And yet the monarchy took little action to ameliorate the conditions suffered by the urban poor. The monarchy’s development plans were instead highlighted by signature architectural projects commissioned from world-renowned modernist architects including Walter Gropius, Le Corbusier, Alvaar Alto, Frank Lloyd Wright, and Gio Ponti, among others. The involvement of these architects in shaping the material composition of a distant, non-European city heralded the rise of the global architect as a commodity, foreshadowing the way that buildings by “international” (i.e., “Western”) architects would have the power to create their own tourist industries and would become sites of pilgrimage by well-heeled tourists. Architects with international fame suddenly had the power to design projects that would attract the world’s attention to any city in the world, and could help a city like Baghdad, non-Western and “under-developed,” enter the Western narrative of a cosmopolitan modernity.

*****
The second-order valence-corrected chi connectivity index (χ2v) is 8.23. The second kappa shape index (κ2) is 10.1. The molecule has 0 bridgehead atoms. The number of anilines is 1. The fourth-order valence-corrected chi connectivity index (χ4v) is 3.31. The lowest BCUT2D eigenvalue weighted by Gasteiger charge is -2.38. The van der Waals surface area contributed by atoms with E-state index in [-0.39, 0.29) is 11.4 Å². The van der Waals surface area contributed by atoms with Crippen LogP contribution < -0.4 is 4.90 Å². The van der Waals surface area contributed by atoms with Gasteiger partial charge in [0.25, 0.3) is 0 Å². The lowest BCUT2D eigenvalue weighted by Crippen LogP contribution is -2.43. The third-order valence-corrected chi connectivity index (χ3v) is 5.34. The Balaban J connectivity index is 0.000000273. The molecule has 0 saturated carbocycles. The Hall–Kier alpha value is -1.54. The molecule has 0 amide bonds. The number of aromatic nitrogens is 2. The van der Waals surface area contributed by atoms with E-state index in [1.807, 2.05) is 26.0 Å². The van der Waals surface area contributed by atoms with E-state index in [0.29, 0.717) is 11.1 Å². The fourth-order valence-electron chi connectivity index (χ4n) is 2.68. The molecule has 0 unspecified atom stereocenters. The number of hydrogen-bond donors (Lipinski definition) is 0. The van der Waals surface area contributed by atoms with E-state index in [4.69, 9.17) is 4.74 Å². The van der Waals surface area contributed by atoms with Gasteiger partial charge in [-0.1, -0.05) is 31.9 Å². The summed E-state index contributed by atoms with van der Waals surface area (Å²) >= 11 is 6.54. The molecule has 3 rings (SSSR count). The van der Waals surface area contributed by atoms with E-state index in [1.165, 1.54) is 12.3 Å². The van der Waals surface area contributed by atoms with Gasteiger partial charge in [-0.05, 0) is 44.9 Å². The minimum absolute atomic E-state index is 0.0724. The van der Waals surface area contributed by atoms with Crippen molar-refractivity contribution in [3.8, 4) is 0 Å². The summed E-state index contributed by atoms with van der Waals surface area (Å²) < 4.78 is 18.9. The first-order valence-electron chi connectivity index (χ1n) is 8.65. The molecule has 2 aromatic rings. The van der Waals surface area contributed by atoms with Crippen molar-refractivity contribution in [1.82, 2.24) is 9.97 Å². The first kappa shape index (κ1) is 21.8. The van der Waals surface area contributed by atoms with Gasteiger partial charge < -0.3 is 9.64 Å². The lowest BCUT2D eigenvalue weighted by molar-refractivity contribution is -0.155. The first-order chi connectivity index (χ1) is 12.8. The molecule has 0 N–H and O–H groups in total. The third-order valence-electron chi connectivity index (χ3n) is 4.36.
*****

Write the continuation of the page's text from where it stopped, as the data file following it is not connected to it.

Though much attention has been given to these high-profile projects whose goal was ostensibly to put Baghdad on the world map as a modern, cosmopolitan city, a process today replicated by architectural projects in Dubai and Abu Dhabi, the mid 20th-century urban landscape of Baghdad was altered far more dramatically by the master plan for the city developed by the cold-war urban planner Constantinos Doxiadis, author of the “slum-clearing” programs, who sought to implement in Baghdad his high-modernist vision of using urban planning to fashion new citizens who embraced the free-market and liberal values of the West. After the 1958 coup d’etat that ended the rule of Iraq’s Hashemite monarchy, the nationalist government of ‘Abd al-Karim Qassem dismantled the Iraq Development Board and formed the Ministry of Planning, which rapidly constructed Revolution City (Madinat al-Thawra) to house the thousands of impoverished Iraqis living in sarifas throughout Baghdad. The plan for Revolution City was based on the urban master plan for Baghdad crafted by Doxiadis and an extension of housing developments he designed in the northeast of the city.